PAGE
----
Armogan criticised the bridge company and he called on government to intervene immediately to ensure that there are no toll increases.
“Government has to intervene on behalf of the people. I don’t know what is the legal implication of it because I haven’t seen the contract [but] what I know is the implications and the difficulty our people will go through and, therefore, government has a responsibility to protect its people, and I hope government would intervene, so that this doesn’t take effect because the cost of living is high and this going to kill us.”
Poonai Bhigroog, President of the Central Corentyne Chamber of Commerce, told Stabroek News that after he saw the announcement of the increase, he wondered whether it was April Fools’ Day. “It is ridiculous! The Berbice economy is so badly off right now. Definitely this is the final nail in the coffin for Berbice,” he said.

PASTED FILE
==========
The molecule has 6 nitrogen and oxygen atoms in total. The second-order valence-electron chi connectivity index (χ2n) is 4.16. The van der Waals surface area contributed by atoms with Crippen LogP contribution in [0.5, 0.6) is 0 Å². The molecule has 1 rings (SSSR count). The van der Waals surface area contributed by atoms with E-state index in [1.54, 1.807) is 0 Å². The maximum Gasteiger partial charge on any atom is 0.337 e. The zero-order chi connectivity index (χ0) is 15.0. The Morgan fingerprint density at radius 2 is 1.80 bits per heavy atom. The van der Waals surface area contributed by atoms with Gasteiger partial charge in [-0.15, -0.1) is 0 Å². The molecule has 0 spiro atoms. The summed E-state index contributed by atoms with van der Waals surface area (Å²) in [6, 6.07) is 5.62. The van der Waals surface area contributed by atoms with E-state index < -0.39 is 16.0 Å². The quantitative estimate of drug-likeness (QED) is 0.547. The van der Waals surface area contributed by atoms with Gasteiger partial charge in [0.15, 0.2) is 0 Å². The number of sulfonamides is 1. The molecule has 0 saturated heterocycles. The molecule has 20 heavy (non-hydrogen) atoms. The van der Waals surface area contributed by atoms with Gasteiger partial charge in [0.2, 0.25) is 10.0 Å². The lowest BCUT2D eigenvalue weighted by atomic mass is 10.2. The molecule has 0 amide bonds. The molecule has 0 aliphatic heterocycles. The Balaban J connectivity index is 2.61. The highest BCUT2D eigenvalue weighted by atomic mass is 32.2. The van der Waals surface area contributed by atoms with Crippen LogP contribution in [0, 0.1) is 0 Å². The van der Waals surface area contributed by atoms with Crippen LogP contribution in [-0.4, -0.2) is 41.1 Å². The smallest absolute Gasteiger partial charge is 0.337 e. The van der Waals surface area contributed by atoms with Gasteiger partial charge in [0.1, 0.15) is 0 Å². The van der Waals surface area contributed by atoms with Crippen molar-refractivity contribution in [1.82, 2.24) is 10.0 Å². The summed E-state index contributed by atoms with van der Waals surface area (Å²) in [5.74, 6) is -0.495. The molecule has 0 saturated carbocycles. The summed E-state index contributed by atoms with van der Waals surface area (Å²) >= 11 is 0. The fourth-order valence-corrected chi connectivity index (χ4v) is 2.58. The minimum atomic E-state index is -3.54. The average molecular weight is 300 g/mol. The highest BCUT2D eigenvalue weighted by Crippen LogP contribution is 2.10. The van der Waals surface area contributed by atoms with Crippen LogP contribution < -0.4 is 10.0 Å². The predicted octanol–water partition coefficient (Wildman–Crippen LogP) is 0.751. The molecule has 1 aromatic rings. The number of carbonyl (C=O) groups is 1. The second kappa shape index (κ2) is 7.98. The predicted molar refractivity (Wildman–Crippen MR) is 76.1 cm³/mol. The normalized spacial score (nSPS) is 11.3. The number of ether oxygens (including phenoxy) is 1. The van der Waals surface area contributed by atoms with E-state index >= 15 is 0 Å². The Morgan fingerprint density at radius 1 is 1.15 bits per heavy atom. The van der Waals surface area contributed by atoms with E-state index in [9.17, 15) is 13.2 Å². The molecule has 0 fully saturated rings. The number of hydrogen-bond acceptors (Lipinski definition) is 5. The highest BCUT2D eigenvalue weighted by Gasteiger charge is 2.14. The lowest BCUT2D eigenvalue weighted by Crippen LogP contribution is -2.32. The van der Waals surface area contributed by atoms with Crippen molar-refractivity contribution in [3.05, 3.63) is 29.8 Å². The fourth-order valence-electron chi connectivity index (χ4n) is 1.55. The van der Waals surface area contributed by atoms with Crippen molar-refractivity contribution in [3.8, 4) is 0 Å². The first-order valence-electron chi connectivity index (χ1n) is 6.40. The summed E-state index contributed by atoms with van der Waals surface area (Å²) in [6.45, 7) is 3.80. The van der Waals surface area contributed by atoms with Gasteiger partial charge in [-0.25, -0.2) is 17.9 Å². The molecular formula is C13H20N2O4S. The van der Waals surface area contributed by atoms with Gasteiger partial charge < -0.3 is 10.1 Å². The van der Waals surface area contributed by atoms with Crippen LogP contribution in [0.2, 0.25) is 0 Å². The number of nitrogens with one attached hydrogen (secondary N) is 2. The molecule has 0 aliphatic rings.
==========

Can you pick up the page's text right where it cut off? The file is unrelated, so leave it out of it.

He stated that at this point in time, there has to be some sort of negotiation done. “We have to go back to the drawing board because it is unrealistic,” he noted. “It will be automatic inflation because all prices will go up. People suffering right now and it will create a much unwanted impact on the Berbice economy.”
He further said, “Imagine people who are shipping rice to Georgetown, how much more they would have to pay in terms of crossing their trucks. Even the price for the commodities what we produce will change. People will not want to pay more.”
Mohindra Persaud, President of the Upper Corentyne Chamber of Commerce, who was in a meeting when Stabroek News contacted him, said it is an impossible increase.
Ryan Alexander, President of the Berbice Chamber of Commerce and Development Associa-tion, explained that his Chamber will discuss the increase at its statutory meeting, after which it will issue a statement.